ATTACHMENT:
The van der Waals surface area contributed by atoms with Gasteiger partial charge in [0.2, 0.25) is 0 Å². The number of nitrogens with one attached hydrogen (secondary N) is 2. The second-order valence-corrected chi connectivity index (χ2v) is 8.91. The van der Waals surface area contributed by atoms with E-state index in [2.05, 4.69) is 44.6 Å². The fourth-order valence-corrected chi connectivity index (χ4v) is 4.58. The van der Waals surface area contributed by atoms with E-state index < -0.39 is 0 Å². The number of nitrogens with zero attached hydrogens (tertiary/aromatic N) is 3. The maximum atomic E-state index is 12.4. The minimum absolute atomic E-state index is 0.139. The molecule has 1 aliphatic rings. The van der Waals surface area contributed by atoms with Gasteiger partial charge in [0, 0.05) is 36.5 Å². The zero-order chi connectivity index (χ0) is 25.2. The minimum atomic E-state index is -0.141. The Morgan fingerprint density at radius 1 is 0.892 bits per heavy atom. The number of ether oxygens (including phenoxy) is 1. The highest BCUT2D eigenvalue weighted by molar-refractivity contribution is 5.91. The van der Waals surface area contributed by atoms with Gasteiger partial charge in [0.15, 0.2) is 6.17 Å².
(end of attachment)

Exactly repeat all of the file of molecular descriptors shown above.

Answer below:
The van der Waals surface area contributed by atoms with Gasteiger partial charge in [0.2, 0.25) is 0 Å². The number of nitrogens with one attached hydrogen (secondary N) is 2. The second-order valence-corrected chi connectivity index (χ2v) is 8.91. The van der Waals surface area contributed by atoms with E-state index in [2.05, 4.69) is 44.6 Å². The fourth-order valence-corrected chi connectivity index (χ4v) is 4.58. The van der Waals surface area contributed by atoms with E-state index < -0.39 is 0 Å². The number of nitrogens with zero attached hydrogens (tertiary/aromatic N) is 3. The maximum atomic E-state index is 12.4. The minimum absolute atomic E-state index is 0.139. The molecule has 1 aliphatic rings. The van der Waals surface area contributed by atoms with Gasteiger partial charge in [0, 0.05) is 36.5 Å². The zero-order chi connectivity index (χ0) is 25.2. The minimum atomic E-state index is -0.141. The Morgan fingerprint density at radius 1 is 0.892 bits per heavy atom. The number of ether oxygens (including phenoxy) is 1. The highest BCUT2D eigenvalue weighted by molar-refractivity contribution is 5.91. The van der Waals surface area contributed by atoms with Gasteiger partial charge in [0.15, 0.2) is 6.17 Å².